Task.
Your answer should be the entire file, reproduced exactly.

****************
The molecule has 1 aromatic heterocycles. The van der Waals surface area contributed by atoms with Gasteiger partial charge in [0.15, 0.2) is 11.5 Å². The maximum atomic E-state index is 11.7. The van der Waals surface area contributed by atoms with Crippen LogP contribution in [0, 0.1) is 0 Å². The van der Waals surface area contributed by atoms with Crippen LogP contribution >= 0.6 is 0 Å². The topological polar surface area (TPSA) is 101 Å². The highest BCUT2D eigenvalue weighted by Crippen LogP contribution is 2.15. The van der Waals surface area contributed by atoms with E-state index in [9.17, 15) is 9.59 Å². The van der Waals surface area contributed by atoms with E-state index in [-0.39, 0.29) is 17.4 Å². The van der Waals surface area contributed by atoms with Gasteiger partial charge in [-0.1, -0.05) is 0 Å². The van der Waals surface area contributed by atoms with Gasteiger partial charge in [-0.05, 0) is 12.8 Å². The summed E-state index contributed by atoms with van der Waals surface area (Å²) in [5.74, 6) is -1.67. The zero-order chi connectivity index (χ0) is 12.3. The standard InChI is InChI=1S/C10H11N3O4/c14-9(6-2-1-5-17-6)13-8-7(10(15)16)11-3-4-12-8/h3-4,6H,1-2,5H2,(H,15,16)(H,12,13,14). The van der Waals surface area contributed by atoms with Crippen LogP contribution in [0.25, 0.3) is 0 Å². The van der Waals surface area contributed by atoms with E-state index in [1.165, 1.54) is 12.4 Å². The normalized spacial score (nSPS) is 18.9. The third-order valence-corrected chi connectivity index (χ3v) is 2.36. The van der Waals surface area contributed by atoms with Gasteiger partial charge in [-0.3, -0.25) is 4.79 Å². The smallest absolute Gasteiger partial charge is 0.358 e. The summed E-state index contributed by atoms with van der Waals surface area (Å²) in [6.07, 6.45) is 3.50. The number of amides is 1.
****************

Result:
The molecule has 1 aromatic heterocycles. The van der Waals surface area contributed by atoms with Gasteiger partial charge in [0.15, 0.2) is 11.5 Å². The maximum atomic E-state index is 11.7. The van der Waals surface area contributed by atoms with Crippen LogP contribution in [0, 0.1) is 0 Å². The van der Waals surface area contributed by atoms with Crippen LogP contribution >= 0.6 is 0 Å². The topological polar surface area (TPSA) is 101 Å². The highest BCUT2D eigenvalue weighted by Crippen LogP contribution is 2.15. The van der Waals surface area contributed by atoms with E-state index in [9.17, 15) is 9.59 Å². The van der Waals surface area contributed by atoms with E-state index in [-0.39, 0.29) is 17.4 Å². The van der Waals surface area contributed by atoms with Gasteiger partial charge in [-0.1, -0.05) is 0 Å². The van der Waals surface area contributed by atoms with Gasteiger partial charge in [-0.05, 0) is 12.8 Å². The summed E-state index contributed by atoms with van der Waals surface area (Å²) in [5.74, 6) is -1.67. The zero-order chi connectivity index (χ0) is 12.3. The standard InChI is InChI=1S/C10H11N3O4/c14-9(6-2-1-5-17-6)13-8-7(10(15)16)11-3-4-12-8/h3-4,6H,1-2,5H2,(H,15,16)(H,12,13,14). The van der Waals surface area contributed by atoms with Crippen LogP contribution in [0.25, 0.3) is 0 Å². The van der Waals surface area contributed by atoms with E-state index in [1.165, 1.54) is 12.4 Å². The normalized spacial score (nSPS) is 18.9. The third-order valence-corrected chi connectivity index (χ3v) is 2.36. The van der Waals surface area contributed by atoms with Gasteiger partial charge in [-0.3, -0.25) is 4.79 Å². The smallest absolute Gasteiger partial charge is 0.358 e. The summed E-state index contributed by atoms with van der Waals surface area (Å²) in [6.07, 6.45) is 3.50. The number of amides is 1.